Not many people in the musical world intimidated Benjamin Britten; Dietrich Fischer-Dieskau was one of them. Below, I've excerpted two letters that Britten wrote to the baritone — the first almost comically meek in tone, the second considerably warmer. They bracket the legendary premiere of the War Requiem, in Coventry, on May 30, 1962. During the recording sessions for that work, in January 1963, Fischer-Dieskau approached Britten with the idea of writing an opera on King Lear. Britten seems to have agreed to the proposal, and, as Philip Reed and Mervyn Cooke observe in the notes to Volume 5 of Letters from a Life: The Selected Letters of Benjamin Britten, Peter Pears began making notes toward a libretto. Then, later in 1963, Britten mentioned the project in an interview with Desmond Shawe-Taylor, and the resulting torrent of chatter, replete with references to Verdi's unrealized Lear opera, seems to have discouraged his interest. The Lear for which Fischer-Dieskau yearned was, in the end, composed by Aribert Reimann; the DG recording of that work is one of the most stunning documents of the singer's art.
Britten to Fischer-Dieskau, 1961: "Please forgive me writing to such a busy man as yourself — you can be sure that if I did not feel very strongly I should not be troubling you! ... I am writing what I think will be one of my most important works. It is a full-scale Requiem Mass for chorus and orchestra ... Peter Pears has agreed to sing the tenor part, and with great temerity I am asking you whether you would sing the baritone. You may not, I fear, be free (the dates of the two performances are May 30th and June 1st, with rehearsals the few previous days), and above all you may not feel inclined to do this, but I am earnestly hoping you may be free and willing... [handwritten] Please forgive me troubling you."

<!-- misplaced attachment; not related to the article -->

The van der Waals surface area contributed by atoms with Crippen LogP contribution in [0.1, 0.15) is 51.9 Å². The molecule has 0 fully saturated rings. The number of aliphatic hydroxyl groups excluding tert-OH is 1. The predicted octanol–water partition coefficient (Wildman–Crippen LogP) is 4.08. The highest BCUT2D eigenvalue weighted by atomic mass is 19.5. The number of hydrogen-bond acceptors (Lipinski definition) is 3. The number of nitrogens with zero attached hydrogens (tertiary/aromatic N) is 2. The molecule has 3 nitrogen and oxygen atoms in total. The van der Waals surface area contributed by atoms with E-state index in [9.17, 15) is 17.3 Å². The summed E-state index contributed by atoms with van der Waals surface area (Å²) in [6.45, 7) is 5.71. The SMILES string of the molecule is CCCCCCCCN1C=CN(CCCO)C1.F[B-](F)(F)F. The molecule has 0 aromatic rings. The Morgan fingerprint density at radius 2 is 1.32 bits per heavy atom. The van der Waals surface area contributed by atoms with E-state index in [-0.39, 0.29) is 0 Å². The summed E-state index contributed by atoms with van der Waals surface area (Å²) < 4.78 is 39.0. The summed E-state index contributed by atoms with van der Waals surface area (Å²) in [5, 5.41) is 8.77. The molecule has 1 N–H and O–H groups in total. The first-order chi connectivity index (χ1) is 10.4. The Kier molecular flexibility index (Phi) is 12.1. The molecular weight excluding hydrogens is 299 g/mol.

Britten to Fischer-Dieskau, 1962: "I am made happy when I think of our working together, & our meeting with you and your dear wife, in Coventry. It was one of the great artistic experiences of my life ... I cannot say how touched I was by the great trouble you took over the War Requiem, & by your complete understanding of what I was trying to say in this work."
Fischer-Dieskau in his memoirs: "The first performance created an atmosphere of such intensity that by the end I was completely undone; I did not know where to hide my face. Dead friends and past suffering arose in my mind."